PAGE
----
In office, we have access to a number of therapies to assist your spine in healing. Depending on your symptom, one or more of the following may be suggested:
Cryotherapy (Cold Therapy)
Purpose: Cold therapy stimulates vasoconstriction, the narrowing of blood vessels to slow down blood circulation in an area.
- Cold therapy reduces pain and swelling after an injury.
- It is the therapy of choice for spinal pain within the first 72 hours.
- Cold decreases the flow of fluid into tissues and stunts the chemicals that inflame and cause pain.
- Cold reduces swelling and bleeding and nerve ending conduction of pain impulses.
- Deep tissue cooling with ice diminishes muscle spasm by lessening muscle contraction.
Note: If you have circulation issues, can’t feel cold or are allergic to cold, ice may not be the recommended therapy for you and may not be used.
Application: A towel is always placed between you and the cold pack. Since inflammation and pain often accompany acute injury in the first 72 hours after an injury, ice only may be applied. Ice reduces swelling and numbs the pain in short spurts like 10 minutes at a time.
Thermotherapy (Heat Therapy)
Purpose: Heat therapy fosters vasodilation, the widening of blood vessels to bring more blood to an area.
- Heat is typically sedating due to its nature to reduce the transmission of pain signals and calm tense muscles.
- Heat opens blood vessels around a painful area, adding oxygen and nutrient flow to the muscles which helps heal damaged tissue.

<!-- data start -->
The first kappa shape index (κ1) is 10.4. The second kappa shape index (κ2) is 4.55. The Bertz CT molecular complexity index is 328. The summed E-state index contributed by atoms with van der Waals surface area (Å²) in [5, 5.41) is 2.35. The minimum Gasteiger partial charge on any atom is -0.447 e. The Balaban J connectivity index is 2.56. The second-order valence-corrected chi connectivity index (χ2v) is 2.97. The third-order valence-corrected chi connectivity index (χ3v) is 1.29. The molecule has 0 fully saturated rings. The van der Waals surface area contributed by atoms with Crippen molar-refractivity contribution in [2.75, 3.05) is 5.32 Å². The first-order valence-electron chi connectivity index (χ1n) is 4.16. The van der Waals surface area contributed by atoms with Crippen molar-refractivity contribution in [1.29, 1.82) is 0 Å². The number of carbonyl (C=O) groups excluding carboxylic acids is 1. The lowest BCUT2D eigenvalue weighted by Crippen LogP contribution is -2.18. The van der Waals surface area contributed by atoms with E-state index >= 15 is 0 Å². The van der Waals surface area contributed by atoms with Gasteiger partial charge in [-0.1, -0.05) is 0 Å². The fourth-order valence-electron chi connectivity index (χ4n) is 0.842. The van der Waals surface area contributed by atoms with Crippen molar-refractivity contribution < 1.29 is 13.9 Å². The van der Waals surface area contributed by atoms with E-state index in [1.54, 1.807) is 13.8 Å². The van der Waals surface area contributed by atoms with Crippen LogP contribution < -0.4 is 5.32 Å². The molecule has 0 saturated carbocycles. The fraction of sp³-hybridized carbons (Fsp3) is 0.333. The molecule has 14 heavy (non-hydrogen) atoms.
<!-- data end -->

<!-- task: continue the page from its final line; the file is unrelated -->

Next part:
- Heat also reduces stiffness and increases flexibility which is very important in a healthy back to assist you in taking back your quality of life.
Application: In office, hot packs may be applied to your spine with a towel around them for 10 to 30 minutes.
Cryotherapy/Thermotherapy Combined (Hot/Cold/Hot Therapy)
Purpose: Combining cryotherapy and thermotherapy is often preferred. This generates stimulation of blood flow by bringing blood into an inflamed and painful area with heat and pushing out the blood with an ice pack application.
Application: For nearly all of the patients coming to our office, a 10 minute hot/10 minute cold/10 minute hot routine is used. This routine is known as the Hunting’s Effect whereby too long an ice session reflexively pushes the blood back into the inflamed area resulting in more pain. Hunting’s Effect is profitable for the body when you may find yourself in trouble of severe cold, but not when attempting to manage pain and inflammation. Heat sedates muscles and joints and cold drives out inflammation. A balance of the two is best.
Purpose: Often this hot/cold/hot therapy is used along with electrical stimulation which is doubly-effective for your pain management. This generates stimulation of blood flow by bringing blood into an inflamed and painful area with heat and driving out the blood with ice pack application and nerve pain sedation with electrotherapy.
Application: Typically each modality with cryotherapy or thermotherapy is 10 minutes each but may change depending on your condition.
(1) heat with electroptherapy
(2) cryotherapy with electrotherapy